If the steady flow of traffic in and out of Bryan County on workdays shows one thing, it’s this:
There probably isn’t much car pooling going on.
That’s not surprising, because even with gas climbing toward $4 a gallon, local commuters still seem to prefer the comfort and convenience of their own vehicles, no matter how much it costs or how much it clogs roads built when there were far fewer people in the Coastal Empire.
In the meantime, the growing amount of traffic here and elsewhere in Georgia has left state legislators pondering ways to alleviate the pressure on increasingly congested byways and highways. That’s how the idea of local sales taxes to support road improvements was born.
It basically works like this: officials in neighboring counties with similar transportation needs and problems would be able to propose regional local option sales taxes for road improvements.
If voters approved the SPLOSTs, the money would be used for road building and improvements. With the Georgia DOT suffering a budget crunch of its own and metro Atlanta getting much of the attention, that may be the only way for Bryan County to get the money to address problems caused by rapid growth.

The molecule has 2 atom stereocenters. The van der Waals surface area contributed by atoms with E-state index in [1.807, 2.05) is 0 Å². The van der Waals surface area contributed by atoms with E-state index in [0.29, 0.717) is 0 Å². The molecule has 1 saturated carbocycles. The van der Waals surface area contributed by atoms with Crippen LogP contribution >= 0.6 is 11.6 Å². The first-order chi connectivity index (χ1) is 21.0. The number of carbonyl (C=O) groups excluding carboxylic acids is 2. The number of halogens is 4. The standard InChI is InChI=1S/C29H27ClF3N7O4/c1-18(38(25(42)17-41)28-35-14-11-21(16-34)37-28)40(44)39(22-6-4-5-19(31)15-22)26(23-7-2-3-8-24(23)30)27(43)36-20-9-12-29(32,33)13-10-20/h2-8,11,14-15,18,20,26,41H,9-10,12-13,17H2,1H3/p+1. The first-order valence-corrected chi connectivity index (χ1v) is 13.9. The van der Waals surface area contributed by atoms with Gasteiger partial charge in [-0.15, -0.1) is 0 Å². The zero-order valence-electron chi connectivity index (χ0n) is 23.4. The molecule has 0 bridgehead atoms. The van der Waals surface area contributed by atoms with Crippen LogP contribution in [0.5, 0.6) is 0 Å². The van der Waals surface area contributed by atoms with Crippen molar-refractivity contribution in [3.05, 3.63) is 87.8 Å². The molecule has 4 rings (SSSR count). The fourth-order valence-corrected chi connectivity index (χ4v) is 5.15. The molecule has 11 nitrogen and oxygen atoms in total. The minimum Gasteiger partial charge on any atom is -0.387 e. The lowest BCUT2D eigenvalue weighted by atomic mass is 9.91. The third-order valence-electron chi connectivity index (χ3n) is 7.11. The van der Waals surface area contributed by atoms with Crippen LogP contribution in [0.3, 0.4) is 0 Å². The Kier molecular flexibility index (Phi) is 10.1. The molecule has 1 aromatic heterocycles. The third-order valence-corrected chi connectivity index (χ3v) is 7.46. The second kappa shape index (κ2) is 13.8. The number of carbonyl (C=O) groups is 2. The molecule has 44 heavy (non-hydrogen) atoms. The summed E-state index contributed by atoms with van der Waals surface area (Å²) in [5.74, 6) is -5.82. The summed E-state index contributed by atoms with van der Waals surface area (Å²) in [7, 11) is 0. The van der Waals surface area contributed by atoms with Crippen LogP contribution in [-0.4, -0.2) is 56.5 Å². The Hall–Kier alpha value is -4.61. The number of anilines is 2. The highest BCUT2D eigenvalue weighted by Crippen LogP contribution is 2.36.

When we asked readers in an online poll several months ago whether they favored such a tax, a large majority said no. That's not surprising either, given most folk's antipathy toward more taxes at a time when many are already taxed to the breaking point.
But speaking of taxes, there is something else our legislators may want to think about down the road. Why not offer meaningful tax breaks to motorists who regularly car pool and can show proof they do so?
That may finally get more people to think about leaving the driving to others - and take some stress off the morning and evening commutes.
Bryan County News
March 26, 2008